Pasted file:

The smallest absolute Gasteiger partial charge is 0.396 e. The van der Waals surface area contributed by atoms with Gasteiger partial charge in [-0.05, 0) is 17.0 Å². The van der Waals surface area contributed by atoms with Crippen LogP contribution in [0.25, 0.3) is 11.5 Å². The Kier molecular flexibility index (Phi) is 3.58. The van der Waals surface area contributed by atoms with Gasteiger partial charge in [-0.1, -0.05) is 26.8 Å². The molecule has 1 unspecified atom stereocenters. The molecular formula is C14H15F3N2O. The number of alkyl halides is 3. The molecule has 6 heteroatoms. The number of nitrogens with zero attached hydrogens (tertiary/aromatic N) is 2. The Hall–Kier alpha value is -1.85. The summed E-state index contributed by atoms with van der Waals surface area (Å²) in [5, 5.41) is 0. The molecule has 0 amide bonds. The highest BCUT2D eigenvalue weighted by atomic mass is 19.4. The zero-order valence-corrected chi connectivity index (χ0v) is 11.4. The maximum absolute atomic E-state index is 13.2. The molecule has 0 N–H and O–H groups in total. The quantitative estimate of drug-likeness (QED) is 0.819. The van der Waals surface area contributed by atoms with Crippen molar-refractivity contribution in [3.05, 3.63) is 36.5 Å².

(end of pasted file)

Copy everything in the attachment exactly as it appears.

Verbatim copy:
The smallest absolute Gasteiger partial charge is 0.396 e. The van der Waals surface area contributed by atoms with Gasteiger partial charge in [-0.05, 0) is 17.0 Å². The van der Waals surface area contributed by atoms with Crippen LogP contribution in [0.25, 0.3) is 11.5 Å². The Kier molecular flexibility index (Phi) is 3.58. The van der Waals surface area contributed by atoms with Gasteiger partial charge in [-0.1, -0.05) is 26.8 Å². The molecule has 1 unspecified atom stereocenters. The molecular formula is C14H15F3N2O. The number of alkyl halides is 3. The molecule has 6 heteroatoms. The number of nitrogens with zero attached hydrogens (tertiary/aromatic N) is 2. The Hall–Kier alpha value is -1.85. The summed E-state index contributed by atoms with van der Waals surface area (Å²) in [5, 5.41) is 0. The molecule has 0 amide bonds. The highest BCUT2D eigenvalue weighted by atomic mass is 19.4. The zero-order valence-corrected chi connectivity index (χ0v) is 11.4. The maximum absolute atomic E-state index is 13.2. The molecule has 0 N–H and O–H groups in total. The quantitative estimate of drug-likeness (QED) is 0.819. The van der Waals surface area contributed by atoms with Crippen molar-refractivity contribution in [3.05, 3.63) is 36.5 Å².